But now, let’s move South, to Tokyo’s Disneyland (which is actually located in Chiba prefecture, the southernmost coastal area to sustain major damage from the quake and tsunami). In the days following March 11th, NHK viewers were horrified at the videos broadcast from the the wildly popular theme park, which showed the sidewalks cracking open and great yawning gulfs appearing before the eyes of terrified families. As they backed away in horror, water began gushing up through the cracks, and within hours, much of the park was flooded. But that’s not the real story…
The real story is how the Disney staff responded to the disaster, and it’s one worth telling. According to my friend Junko (she is in the know about theme parks), Disney holds rotating disaster preparations drills every two days, so that every area of the vast grounds is constantly reminded to stay alert and keep in practice. Disney has always taken the potential for natural disaster seriously, and felt a deep responsibility toward its staggeringly high number of visitors; they proved their capability and efficiency on March 11th, and those who happened to be in Mickey’s Kingdom on that day will not forget the swift response and kindness of the Disney staff.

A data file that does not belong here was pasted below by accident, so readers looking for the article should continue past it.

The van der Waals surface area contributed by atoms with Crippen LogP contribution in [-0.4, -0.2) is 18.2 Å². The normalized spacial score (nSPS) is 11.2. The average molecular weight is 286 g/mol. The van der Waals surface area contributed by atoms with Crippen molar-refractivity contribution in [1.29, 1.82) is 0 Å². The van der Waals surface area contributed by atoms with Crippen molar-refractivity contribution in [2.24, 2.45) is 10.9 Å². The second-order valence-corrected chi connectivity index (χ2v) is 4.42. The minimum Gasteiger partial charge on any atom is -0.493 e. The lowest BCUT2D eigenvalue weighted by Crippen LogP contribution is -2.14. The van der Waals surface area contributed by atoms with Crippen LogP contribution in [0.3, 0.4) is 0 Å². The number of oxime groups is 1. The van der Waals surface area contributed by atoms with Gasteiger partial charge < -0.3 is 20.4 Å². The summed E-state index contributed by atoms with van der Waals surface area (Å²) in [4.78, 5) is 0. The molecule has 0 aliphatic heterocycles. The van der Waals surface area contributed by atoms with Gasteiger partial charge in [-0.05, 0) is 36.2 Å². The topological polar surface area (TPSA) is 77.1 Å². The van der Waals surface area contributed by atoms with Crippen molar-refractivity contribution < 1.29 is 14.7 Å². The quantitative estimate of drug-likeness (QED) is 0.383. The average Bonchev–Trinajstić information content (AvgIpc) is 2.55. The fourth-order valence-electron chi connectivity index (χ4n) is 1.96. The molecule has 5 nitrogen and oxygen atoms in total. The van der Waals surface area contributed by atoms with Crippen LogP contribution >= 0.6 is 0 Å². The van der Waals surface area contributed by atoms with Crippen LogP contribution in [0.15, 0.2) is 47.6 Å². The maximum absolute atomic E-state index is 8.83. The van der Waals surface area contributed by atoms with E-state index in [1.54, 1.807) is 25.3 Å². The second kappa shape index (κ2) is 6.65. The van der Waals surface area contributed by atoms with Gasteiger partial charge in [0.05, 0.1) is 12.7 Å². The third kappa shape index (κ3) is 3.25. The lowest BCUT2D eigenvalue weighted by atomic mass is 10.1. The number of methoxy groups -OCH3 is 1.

One of my English students, a fourth grader named Mayu, happened to be there. It was a school day, but her parents had taken her out of class for a day trip that was a family celebration for her older sister who had just gotten into the high school of her choice. When the quake hit, of course the smallest children panicked, and screams and cries rang out through the park as people struggled to keep their balance and take in what was happening. Disney staff in the stores and shops remained calm, and rushed to comfort children as they took cover; as the trembling subsided, staff began emptying the shelves of stuffed animals and trinkets to help calm howling babies and mothers with jangled nerves. It had begun to rain, and raincoats were immediately given out free of charge to children. When the supply ran out, Hello Kitty gift bags were used, with holes cut out for the arms. Visitors (over 30,000 at Disney Sea) were then rounded up into a safe, dry, central area, given food and “disposable heaters” to stay warm, and encouraged to remain within the park for their own safety. Near midnight, when trains began running again, visitors were allowed to leave, but many spent the night camped out on the grounds. Disney attendants cooked and served breakfast for them the next morning. I asked Mayu, “Did you sleep at Disneyland? Did you stay at a hotel?”, but she wasn’t able to say, and I didn’t want to press the issue. “Well…it was like a hotel…” she said hesitantly, but did not want to talk further. The following day, Disney opened up its hotels for free, as did other area resorts, and kept them open that week for the use of local residents as well. In the end, the Disney complex was able to report no deaths or significant injuries, and to know that years of disaster preparation training had paid off. They prepared for the absolute worst, met disaster cooly and efficiently, and provided a model for the rest of the nation. Mayu does not want to talk about her experience, and probably will not for some time. I think of the fear she must have experienced, and breathe a sigh of relief that she and her family made it back to Hadano safe and sound. Though I’ve never been a big Disney fan, and have not once visited Disneyland in all my years here, I may now be one of Mickey’s biggest fans. Nice going, Disney.